Lens on Wildlife

Photographers capture creatures in their habitats or modeling for the camera.

Wildlife is a major reason visitors flock to Jackson Hole.

Thanks to talented photographers, many of them can take home a perfectly focused piece of moose magic or elk enchantment.

The genre of wildlife photography is well represented on the Jackson art scene.

Tom Mangelsen owns a gallery that shows his work exclusively. His love for animals started at a young age, but he didn’t discover his bent for photography until college.

“The camera was a means for me to capture my passion and love for wildlife,” Mangelsen said. “It wasn’t a matter of trying to be a photographer. It was a tool for capturing what I loved.”

Since the 1970s, which was when he first picked up a camera, Mangelsen has traveled to several exotic locations to witness animals, big and small, in their habitats.

Mangelsen’s photo Butterfly Kisses was taken in the Brazil Pantanal, one of the wildest places he has visited. The photograph shows a caiman waiting for food to cross its path. Dancing on the eyelids of the crocodile’s relative are butterflies. The insects are drinking its salty tears.

“It’s a nice contrast of beauty and the beast,” Mangelsen said.
While Mangelsen likes traveling to places in South America and other remote regions of the world, he also enjoys taking photos of Jackson Hole’s wild creatures. Grizzly bears are among his favorite animals to learn from and watch.

“Their level of intelligence, emotional attachments to cubs and ability to survive makes me feel quite attached to them,” Mangelsen said.

The photographer’s bear pictures and other wildlife images can be found at the Mangelsen Images of Nature Gallery.

Henry Holdsworth also has his own show space, Wild by Nature Gallery. Holdsworth says Jackson is the perfect place for him to practice his art.

“It’s a wonderful backyard to have,” he said. “It’s amazing to have grizzly bears and wolves right out your back door.”

Holdsworth focuses his lens on animals to show their daily habits and routines.

“I guess my style is to capture wildlife in its day-to-day life,” he said. “I hope to catch those intimate moments or vast scenes with animals in them.”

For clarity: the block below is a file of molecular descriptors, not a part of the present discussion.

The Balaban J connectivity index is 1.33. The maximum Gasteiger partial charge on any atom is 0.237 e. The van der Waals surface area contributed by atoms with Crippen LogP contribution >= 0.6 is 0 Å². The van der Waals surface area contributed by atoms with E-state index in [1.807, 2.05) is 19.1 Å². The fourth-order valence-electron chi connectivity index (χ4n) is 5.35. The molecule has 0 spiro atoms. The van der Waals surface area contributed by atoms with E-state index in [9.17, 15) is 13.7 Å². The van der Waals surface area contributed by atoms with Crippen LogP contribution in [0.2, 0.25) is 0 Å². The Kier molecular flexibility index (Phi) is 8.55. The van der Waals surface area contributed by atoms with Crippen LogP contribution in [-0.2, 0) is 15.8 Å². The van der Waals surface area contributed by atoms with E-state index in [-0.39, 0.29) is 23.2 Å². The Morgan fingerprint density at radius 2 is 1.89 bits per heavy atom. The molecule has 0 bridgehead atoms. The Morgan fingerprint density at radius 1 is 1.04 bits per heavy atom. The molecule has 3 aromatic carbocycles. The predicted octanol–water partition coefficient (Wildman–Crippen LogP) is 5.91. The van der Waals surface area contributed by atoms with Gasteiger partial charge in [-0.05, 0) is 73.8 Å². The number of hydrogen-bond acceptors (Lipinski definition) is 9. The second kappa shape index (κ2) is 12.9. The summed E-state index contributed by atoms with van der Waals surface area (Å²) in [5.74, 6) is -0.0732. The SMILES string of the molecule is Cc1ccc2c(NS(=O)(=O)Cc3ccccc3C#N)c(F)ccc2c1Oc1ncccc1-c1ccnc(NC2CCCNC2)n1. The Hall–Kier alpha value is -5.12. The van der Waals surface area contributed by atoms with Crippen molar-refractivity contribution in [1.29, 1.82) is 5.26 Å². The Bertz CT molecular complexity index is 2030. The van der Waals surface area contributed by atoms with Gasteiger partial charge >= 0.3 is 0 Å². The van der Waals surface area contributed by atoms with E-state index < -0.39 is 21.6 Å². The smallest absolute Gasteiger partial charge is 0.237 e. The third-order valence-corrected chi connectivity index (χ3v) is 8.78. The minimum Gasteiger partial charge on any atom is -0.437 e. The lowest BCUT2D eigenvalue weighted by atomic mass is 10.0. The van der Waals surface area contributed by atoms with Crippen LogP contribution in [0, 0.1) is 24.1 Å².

One intimate moment Holdsworth caught was of a bison blanketed in snow. There had been a blizzard the night before he photographed the bison. Holdsworth said he wasn’t aware the creature was near him until he saw the shell of snow on its coat crack.

“We had a good little staring contest for about 10 minutes,” he said.
Taylor Glenn takes portrait-style pictures of furry and feathered creatures for his Yellowstone Natives project.

Glenn doesn’t consider himself to be a wildlife photographer, because the birds and other critters he snaps photos of no longer dwell in the wild. They live in captivity.

Before Glenn takes images of a subject matter that represents the wildlife of the Greater Yellowstone Ecosystem, he makes sure the animal is from an organization with a cause.

“I try to find groups that work with the animals in a positive way, whether it’s for education or rehab purposes,” Glenn said.

The artist has worked with animals from the Teton Raptor Center in Wilson and the Earthfire Institute in Driggs, Idaho.

Prints of Glenn’s Yellowstone Natives project can be viewed at WRJ Design in Jackson.

“I hope the project gives people the opportunity to view the animals in a different way and engage with them in a different way,” he said.

Nine Francois is another artist who snaps pictures of animals out of their wildlife settings. Francois doesn’t live in Jackson, but some people feel her photography is important to the Jackson art scene.

Her up-close images of owls, zebras, bears, wolves and other beings can be found at Rare Gallery.